Scott has been doing modifications and fittings on the 1979 Arrow Ferrari Daytona. He’s fitted the rear bumpers, modified the number plate lamp because the car is made of fibreglass, whereas the number plate lamp is made to go on a metal car, the position of the headlamp mechanism has been adjusted and the headlamp motor has been fitted, he’s rewired the motor and checked that it functions properly, the horn has been fitted and it’s got new wiring, and the front grill has been fitted. Scott is now starting to modify the side lamp covers because they’re genuine Ferrari lenses and so they won’t fit in their original state.

Axles fitting time for the Daytona.

Scott has now finished re-assembling the front axle for the 1979 Arrow Ferrari Daytona. The rear axle was re-assembled last week, which you can see a blog post about here. A blog post showing the front axle’s progress from yesterday can be accessed here. Now both axles are re-assembled, they were able to be fitted to the car!

The front and rear axles have both been rebuilt with all new bushings, bearings, shocks and springs. The brake calipers have been refurbished and Scott has replaced all the brake lines. The car was then lowered down onto the newly built axles and they were bolted on with new mountings.

Front axle nearly complete on the Daytona!

Scott has been getting up to speed on the front axle of the 1979 Arrow Ferrari Daytona. The only tasks left to do on it is that the steering rack needs to be installed, the shocks need to be mounted and the front anti-roll bar needs to be installed. After all that, the front axle will be completed!

Reassembling the rear axle of the Daytona.

Now that the 1979 Arrow Ferrari Daytona is back in the workshop, Scott’s been straight back to work with it. In these photos you can see he’s started to reassemble the rear axle back together. An interesting point to make with this car is that the discs are on the inside of the rear axle rather than on the actual wheels.

Daytona back in the workshop!

This week we’ve welcomed the 1979 Arrow Ferrari Daytona back into the workshop after it’s been in storage for a little bit of time. The last time it was in here was back in March when the body had just been painted and the seats had finished being re-upholstered. You can read about its progress so far here. Stay tuned for updates!

Ferarri Daytona Update: Paint, Trim and Heater

Heater removal

Scott has been taking out the heater in our Ferrari Daytona so that it can be re-wired and refurbished.


The trim restoration for our Daytona continues with Brian taking off any extra leather around the skirt of the seat, adding in eyelets for the headrest and pulling the leather over the side of the base onto the back. Lydia has been marking out and cutting new pieces of foam to glue onto the “inner” frame and glueing the foam in place and adding more foam padding to fill out the frame. Lydia has also pulled the cover over the frame and foam and glued the sides into place. She started with the calico strips that run around the edge, she then pulled it tight to get the shape of the seat. Once the seat frames were completed, she fitted the backboard and inner section into place.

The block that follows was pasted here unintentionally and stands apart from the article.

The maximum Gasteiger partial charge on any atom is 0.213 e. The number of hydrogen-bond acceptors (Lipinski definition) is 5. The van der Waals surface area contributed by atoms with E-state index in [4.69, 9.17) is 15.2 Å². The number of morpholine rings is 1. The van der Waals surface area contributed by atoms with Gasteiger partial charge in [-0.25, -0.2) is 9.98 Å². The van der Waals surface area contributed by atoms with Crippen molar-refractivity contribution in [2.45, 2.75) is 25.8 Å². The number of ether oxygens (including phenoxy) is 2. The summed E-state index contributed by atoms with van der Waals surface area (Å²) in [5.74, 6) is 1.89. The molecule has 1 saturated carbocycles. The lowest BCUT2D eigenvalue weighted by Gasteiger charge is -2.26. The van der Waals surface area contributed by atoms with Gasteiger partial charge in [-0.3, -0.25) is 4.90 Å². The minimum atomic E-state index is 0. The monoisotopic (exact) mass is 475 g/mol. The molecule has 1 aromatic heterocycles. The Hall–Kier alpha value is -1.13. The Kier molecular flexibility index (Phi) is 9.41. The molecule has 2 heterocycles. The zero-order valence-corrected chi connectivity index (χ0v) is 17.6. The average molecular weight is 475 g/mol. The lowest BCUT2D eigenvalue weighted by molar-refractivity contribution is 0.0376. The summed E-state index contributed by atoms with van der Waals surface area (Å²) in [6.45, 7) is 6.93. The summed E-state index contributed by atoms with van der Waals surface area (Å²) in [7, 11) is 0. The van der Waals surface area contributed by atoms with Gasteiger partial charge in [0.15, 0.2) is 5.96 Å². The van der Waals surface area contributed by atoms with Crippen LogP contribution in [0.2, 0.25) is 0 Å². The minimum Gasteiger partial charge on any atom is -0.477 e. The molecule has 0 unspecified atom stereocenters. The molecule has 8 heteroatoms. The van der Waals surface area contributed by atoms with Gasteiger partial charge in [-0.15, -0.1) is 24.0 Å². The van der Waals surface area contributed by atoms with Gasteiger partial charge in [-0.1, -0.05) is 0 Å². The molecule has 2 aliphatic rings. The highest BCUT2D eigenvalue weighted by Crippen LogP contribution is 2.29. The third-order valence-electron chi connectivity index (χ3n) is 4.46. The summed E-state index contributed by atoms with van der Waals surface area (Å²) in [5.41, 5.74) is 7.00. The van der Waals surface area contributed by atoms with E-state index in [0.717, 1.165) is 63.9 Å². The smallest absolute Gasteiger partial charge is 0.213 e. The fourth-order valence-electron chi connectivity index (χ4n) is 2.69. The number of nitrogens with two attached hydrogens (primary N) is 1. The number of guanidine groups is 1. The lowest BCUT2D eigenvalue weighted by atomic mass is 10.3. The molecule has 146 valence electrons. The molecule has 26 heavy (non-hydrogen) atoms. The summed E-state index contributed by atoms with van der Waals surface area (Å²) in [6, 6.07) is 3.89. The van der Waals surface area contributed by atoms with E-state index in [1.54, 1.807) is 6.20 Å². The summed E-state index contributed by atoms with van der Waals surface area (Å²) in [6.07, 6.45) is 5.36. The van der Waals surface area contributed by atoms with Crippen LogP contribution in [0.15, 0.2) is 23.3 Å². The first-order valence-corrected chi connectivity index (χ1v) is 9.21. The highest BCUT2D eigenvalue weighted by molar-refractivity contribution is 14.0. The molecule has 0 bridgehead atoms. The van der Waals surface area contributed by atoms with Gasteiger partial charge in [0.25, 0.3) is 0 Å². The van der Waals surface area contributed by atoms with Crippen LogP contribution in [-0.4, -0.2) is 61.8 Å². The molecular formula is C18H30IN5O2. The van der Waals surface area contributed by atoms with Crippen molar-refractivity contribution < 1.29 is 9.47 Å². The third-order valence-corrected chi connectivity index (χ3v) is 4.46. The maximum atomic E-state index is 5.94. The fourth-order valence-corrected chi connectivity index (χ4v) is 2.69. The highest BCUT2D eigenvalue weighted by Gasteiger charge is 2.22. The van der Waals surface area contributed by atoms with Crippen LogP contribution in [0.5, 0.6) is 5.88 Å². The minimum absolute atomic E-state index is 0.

Lydia also sanded down and re-covered the sills recently and then glued on new foam and leather.

Masked And Painted

The engine bay, bonnet, boot and wings have also been masked and painted, meaning that the exterior is now finished.

Daytona Dash, Trim And Suspension

Lydia and Brian have been working on various panels for the Ferarri Daytona. Lydia has taken off the original leather and the screws from the sun visor panel to clean the fibreglass, ready to be recovered. She has also been taking the covers and foam off the A, B and C posts and sanding off the old glue. She then glued on s fresh 3mm of foam before wrapping the posts in new stretchy vinyl. Brian has removed the old cover from ‘c’ posts, sanded and filled any fibreglass to make it smooth before recovering in new vinyl. He has also removed the cover from the ‘a’ posts and cleaned the metal so it’s ready to be recovered. He did the same for the B panel too. Brian then removed the cover from the rear window top bar and cleaned up the fibreglass. He added new foam onto the top bar and glued new vinyl onto the rear of the panel. He repeats this process on the a, b and c panels too.

Kath has been recovering the head rests with new updated modifications to make the head rests a slimmer design on the clients request.

Kath has made the skirt and clipped the four sections together in position before sewing all the parts together. After sewing the mock together, Kath could refit the foam. She then unpicked the skirt ready to cut out new parts to then sew together. Once all sewn together, Kath could place the cover over the frame to see how it’s going to fit. With a few modifications, the cover fits perfectly and the skirt folds over the back of the cover. For the inner piece, Kath drew around the centre of the foam, marked out new leather, clipped together the pieces and finally sewed them all in. Once she ensured it fit perfectly, she could assemble all the pieces. She repeated the process on the second headrest.

Lydia has also been working to make the centre rear carpet section. The original carpet was red, which she needed to remove first before cleaning all the glue off the base. She drew around the original pieces of carpet to make out the new template which she then cut out new leather from. Once this was done, she sewed around the edges of each carpet to bind, then glued around the surround section. She then glued the fabric into place.